Soon incarcerated parents may not have to pay child support

By |2022-03-30T18:54:46+00:0024 Oct 2015|Categories: Child Support|

Soon incarcerated parents may not have to pay child support

Parents who are required to pay child support don’t always make their monthly payments like they are supposed to. For whatever reason, they may feel as though it is OK to ignore the fact that their child is growing and requires the aid of both parents financially, as well as in other ways. For parents who are behind bars, their failure to pay child support isn’t always because of they do not want to, but for another reason.

It was recently reported that parents who are currently in prison may no longer have to make child support payments while they are behind bars. Being incarcerated is considered voluntary impoverishment by child support agencies, which basically means that parents are not making payments because their poverty and lack of money are a choice they made. While some parents may not want to make these payments, it was pointed out that in many cases, the monthly payments incarcerated parents are expected to make exceed their prison income. However, they may be getting a break thanks to the Obama administration.

With the Obama administration authorizing new regulations that will require child support agencies to consider incarceration involuntary impoverishment, parents in jail may get a break from making payments. Should these parents not be required to make monthly payments until they are released, this will affect their children who have growing needs. This could also mean trouble for the parent who is caring for the child because they will have to raise the child without the help of child support.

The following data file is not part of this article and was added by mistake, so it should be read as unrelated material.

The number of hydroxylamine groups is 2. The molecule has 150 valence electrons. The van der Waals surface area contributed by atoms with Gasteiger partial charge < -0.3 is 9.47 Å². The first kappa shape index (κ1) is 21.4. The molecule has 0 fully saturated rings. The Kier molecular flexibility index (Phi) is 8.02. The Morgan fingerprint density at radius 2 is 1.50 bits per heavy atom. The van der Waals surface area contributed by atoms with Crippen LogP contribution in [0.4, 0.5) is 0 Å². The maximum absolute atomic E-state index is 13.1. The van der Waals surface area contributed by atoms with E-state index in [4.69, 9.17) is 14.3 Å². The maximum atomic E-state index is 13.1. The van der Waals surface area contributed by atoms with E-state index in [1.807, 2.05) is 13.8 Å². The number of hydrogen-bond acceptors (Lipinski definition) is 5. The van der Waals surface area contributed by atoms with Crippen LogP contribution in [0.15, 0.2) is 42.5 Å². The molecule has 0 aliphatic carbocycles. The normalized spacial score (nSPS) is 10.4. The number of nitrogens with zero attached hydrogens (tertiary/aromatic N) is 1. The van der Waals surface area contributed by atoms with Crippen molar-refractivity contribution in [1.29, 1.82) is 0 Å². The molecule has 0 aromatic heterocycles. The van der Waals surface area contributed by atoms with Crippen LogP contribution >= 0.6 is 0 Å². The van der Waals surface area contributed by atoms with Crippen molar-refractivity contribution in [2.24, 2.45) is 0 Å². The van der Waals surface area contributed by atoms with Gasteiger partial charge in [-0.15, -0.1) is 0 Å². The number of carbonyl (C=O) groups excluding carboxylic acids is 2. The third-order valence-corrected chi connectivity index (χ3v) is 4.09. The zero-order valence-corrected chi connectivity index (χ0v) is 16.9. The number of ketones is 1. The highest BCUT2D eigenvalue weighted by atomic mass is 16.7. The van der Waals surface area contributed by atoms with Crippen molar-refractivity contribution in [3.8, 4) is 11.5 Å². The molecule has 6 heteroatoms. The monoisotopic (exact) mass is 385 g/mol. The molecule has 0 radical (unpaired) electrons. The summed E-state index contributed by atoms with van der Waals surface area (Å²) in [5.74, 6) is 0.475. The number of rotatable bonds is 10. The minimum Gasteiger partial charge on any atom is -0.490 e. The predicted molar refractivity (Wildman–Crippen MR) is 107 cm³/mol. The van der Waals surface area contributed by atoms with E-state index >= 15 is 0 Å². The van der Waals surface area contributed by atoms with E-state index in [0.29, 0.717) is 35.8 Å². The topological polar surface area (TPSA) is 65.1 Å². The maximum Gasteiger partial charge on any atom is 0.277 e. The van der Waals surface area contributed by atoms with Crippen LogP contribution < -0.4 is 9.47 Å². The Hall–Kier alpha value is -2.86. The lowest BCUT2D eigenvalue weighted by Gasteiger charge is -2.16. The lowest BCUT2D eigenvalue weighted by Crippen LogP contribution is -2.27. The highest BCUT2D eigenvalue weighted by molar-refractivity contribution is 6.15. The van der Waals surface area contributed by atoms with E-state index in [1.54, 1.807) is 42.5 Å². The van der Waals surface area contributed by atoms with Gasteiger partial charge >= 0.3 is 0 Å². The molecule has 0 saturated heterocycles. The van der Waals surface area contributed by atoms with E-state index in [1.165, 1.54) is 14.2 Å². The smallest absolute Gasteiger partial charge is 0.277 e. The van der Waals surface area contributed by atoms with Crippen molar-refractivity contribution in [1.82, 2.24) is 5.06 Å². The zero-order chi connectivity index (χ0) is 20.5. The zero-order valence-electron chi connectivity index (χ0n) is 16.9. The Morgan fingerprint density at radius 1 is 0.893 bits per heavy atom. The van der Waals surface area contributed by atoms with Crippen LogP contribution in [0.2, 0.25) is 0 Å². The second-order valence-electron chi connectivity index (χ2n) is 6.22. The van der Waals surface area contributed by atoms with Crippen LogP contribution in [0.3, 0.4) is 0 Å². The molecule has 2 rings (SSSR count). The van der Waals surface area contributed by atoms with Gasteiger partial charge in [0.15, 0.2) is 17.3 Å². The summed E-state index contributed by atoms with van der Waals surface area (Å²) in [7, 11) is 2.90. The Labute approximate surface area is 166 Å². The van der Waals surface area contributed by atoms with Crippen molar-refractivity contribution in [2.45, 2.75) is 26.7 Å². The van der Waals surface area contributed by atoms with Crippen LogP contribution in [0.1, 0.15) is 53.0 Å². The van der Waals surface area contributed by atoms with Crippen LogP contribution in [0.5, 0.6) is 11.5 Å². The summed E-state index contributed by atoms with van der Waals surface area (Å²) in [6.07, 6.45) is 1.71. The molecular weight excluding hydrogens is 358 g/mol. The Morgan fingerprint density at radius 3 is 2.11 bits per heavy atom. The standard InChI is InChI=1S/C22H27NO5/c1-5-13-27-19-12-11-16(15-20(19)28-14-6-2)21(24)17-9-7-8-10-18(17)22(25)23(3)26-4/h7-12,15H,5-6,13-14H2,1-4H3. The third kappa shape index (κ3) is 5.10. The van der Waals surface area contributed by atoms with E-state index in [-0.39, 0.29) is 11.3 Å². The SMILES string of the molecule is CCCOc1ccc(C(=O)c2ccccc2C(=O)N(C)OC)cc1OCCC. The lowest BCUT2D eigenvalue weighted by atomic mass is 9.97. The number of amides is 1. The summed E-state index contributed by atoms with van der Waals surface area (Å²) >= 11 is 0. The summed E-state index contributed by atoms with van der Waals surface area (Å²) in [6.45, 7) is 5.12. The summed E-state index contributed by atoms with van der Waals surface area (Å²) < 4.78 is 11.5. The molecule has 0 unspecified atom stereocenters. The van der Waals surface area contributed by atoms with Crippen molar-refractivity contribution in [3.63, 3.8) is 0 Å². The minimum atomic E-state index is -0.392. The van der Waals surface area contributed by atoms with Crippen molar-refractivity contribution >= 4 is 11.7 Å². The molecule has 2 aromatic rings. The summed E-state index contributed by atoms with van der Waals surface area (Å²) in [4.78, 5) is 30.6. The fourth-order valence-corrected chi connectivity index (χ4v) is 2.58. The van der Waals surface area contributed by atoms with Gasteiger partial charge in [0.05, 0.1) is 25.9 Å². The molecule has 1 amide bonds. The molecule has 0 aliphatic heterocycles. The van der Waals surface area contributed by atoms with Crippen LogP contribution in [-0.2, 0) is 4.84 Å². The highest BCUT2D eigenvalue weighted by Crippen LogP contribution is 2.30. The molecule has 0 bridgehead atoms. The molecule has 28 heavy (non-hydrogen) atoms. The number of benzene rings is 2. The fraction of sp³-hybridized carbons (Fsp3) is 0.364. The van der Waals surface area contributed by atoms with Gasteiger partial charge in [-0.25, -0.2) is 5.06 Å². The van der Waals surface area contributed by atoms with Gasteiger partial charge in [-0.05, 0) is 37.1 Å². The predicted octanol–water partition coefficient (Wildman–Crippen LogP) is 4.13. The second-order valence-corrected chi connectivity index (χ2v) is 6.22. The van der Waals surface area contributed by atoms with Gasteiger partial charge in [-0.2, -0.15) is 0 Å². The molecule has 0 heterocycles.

This does not mean that parents who are not in prison are able to get away with not paying child support, especially if the parent is employed and has no reason for not paying other than not wanting to contribute financially to their child’s life. Any parent who is owed child support should contact an attorney, as they may be able to assist with getting children the money they are owed and deserve.

Source: The Washington Post, “For men in prison, child support becomes a crushing debt,” Eli Hager, Oct. 18, 2015

About the Author:

Dorie Anne Rogers - The Law Offices of Dorie A. Rogers, APC
Dorie A. Rogers, a Family Law Specialist, Certified by the State Bar of California, has been an attorney since 1981 with an exclusive family law practice located in Orange County. She is accepting dissolution cases with support and property issues including the use of forensics to ascertain business value, community interests and to establish monthly case flow analysis. Ms. Rogers has substantial experience in high conflict custody litigation involving sophisticated psychological issues. She drafts premarital and postmarital agreement designed to define and establish parties' separate and community property interests. Paternity cases and domestic violence matters are considered part of her practice. Ms. Rogers is a court-approved and court-appointed to represent minor children.Ms. Rogers consults with individuals concerned about entering or exiting a relationship. She advises effective strategies for dissolution or premarital planning. Knowledge is power and good planning affords better results.Specialties: Family Law Specialist, Certified by the State Bar of California
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